If your cat's bronchitis are due to a mild disorder like the common cold, it will usually resolve on its own in a week or two. The vet may prescribe a cough suppressant for cats or you can help relieve it with simple home remedies. If the underlying cause is a bacterial infection, it will have to be treated with the appropriate antibiotics, which only the vet can prescribe. Your vet may also prescribe corticosteroids for a short-term, to reduce airway inflammation.
Chronic bronchitis in cats - causes and symptoms
Chronic bronchitis is a recurrent condition also characterized by coughing and wheezing. It is difficult to distinguish from feline asthma, in which case it is more accurately called asthmatic or allergic bronchitis. This condition is relatively common among cats, especially cats over 8 years old.
The main difference between asthmatic and chronic bronchitis in cats is the reversibility of the inflammation and lesions in the airway. With chronic bronchitis, this is irreversible. The disease is more likely to affect cats over the age of eight, and certain cat breeds, such as the Siamese, show a greater predisposition to the condition.
The word ‘chronic’ by itself implies that the symptoms of bronchitis occur for two or more months together and are subsequently repeated. As we have stated, bronchitis in cats causes inflammation that lead to airway obstruction and is often aggravated by excess mucus secretion.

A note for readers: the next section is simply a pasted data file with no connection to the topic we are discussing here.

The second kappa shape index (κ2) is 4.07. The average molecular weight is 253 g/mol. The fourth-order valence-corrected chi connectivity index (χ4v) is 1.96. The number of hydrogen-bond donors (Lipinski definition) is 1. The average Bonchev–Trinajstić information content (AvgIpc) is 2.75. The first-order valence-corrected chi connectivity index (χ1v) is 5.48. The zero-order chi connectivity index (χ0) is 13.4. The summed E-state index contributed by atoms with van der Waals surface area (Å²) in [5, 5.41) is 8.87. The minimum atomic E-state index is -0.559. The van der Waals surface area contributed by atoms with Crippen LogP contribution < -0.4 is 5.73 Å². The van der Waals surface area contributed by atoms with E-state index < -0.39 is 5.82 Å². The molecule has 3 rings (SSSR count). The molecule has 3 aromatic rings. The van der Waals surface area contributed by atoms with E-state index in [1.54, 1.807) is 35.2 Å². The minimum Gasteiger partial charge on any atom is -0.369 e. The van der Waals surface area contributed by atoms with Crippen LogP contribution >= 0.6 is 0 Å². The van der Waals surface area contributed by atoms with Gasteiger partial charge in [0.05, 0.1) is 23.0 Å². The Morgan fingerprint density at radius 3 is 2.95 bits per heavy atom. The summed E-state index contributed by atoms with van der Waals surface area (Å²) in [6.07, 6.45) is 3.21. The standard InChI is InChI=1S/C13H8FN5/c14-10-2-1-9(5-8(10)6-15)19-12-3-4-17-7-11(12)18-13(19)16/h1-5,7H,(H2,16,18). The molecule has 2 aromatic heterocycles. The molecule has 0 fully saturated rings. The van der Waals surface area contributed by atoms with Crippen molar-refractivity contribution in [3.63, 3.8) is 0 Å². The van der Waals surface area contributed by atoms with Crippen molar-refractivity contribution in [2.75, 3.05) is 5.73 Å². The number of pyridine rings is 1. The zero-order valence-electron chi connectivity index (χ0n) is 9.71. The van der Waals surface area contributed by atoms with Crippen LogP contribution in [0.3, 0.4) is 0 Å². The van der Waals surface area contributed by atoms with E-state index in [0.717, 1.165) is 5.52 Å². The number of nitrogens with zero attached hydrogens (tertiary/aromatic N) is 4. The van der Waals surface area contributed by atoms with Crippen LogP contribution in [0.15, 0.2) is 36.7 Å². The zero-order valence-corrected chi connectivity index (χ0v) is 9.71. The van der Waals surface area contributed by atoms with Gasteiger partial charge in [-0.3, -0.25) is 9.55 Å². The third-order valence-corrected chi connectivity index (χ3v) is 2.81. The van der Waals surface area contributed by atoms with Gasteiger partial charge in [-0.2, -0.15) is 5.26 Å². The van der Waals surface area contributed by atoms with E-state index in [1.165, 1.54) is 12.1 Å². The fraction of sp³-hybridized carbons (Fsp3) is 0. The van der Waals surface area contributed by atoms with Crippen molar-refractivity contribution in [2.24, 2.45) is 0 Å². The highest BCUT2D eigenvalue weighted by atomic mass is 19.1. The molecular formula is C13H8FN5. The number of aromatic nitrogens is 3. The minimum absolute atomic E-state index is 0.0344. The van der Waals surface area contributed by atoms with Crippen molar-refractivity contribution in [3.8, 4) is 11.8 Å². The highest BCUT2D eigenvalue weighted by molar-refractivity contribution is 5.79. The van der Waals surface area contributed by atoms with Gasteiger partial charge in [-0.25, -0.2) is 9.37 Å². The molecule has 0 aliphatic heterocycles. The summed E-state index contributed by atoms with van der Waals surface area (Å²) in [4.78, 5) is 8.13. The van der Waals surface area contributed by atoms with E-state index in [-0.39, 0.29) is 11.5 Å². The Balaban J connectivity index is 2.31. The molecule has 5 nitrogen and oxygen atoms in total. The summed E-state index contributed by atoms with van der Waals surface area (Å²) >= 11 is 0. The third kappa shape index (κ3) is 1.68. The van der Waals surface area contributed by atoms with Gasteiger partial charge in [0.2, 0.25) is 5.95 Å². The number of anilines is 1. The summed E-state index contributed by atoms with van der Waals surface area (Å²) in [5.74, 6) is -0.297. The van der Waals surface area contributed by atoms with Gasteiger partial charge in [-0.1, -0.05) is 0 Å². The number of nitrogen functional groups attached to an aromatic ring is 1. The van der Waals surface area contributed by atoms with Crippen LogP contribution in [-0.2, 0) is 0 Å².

In the case of asthmatic bronchitis, the inflammation is normally due to an allergic reaction, that is hypersensitivity to certain stimuli. Various stimuli could cause allergic reactions, including air pollutants such as tobacco smoke or dust, substances in kitty litter, plants, etc. When it comes to chronic bronchitis, the specific causes are difficult to determine. Symptoms of both asthma and chronic bronchitis in cats include:
- Persistent cough
- Gagging sounds
- Wheezing when breathing
- Labored or rapid breathing
- Breathing with the mouth open
- Lethargy and weakness
As with acute bronchitis, the most serious cases can constitute an emergency, because the cat may be unable to breathe. In such cases, you must take it to the veterinarian at once. In other cases, a cat with chronic bronchitis may present only mild symptoms, such as breathing with an open mouth after exercise. The vet will decide on treatment measures based on their diagnosis and the severity of the cat's symptoms.
Chronic bronchitis in cats - diagnosis and treatment
Chronic bronchitis in cats is diagnosed the same way as acute bronchitis, and the vet will perform similar tests to rule out other possible causes of inflammation in the respiratory system. A chest x-ray provides information on the condition of the lungs and heart, while a bronchoscopy or lavage may be used to examine the airways and determine possible infections.
Chronic bronchitis, which is also called chronic obstructive pulmonary disease (COPD), is diagnosed in the cases where inflammation does not seem to be easily reversible. Even if your cat has asthmatic bronchitis, there is no sure-fire cure, and treatment will focus on reducing the cat's discomfort, controlling the cough, treating any infections and taking measures to ease breathing. Some of these are similar to the treatments for acute feline bronchitis. Here are some of the treatment options your vet may suggest:
- Oxygen therapy
- Long term weight control
If an allergen is identified as being the cause of recurring asthmatic bronchitis, the best treatment is to remove the stimulus from the cat's environment, as far as possible. For example, trying a different brand of cat litter, removing allergy-causing foods, dusting your home more often or not smoking around your cat. Immunotherapy may also be suggested to help the cat overcome its allergy.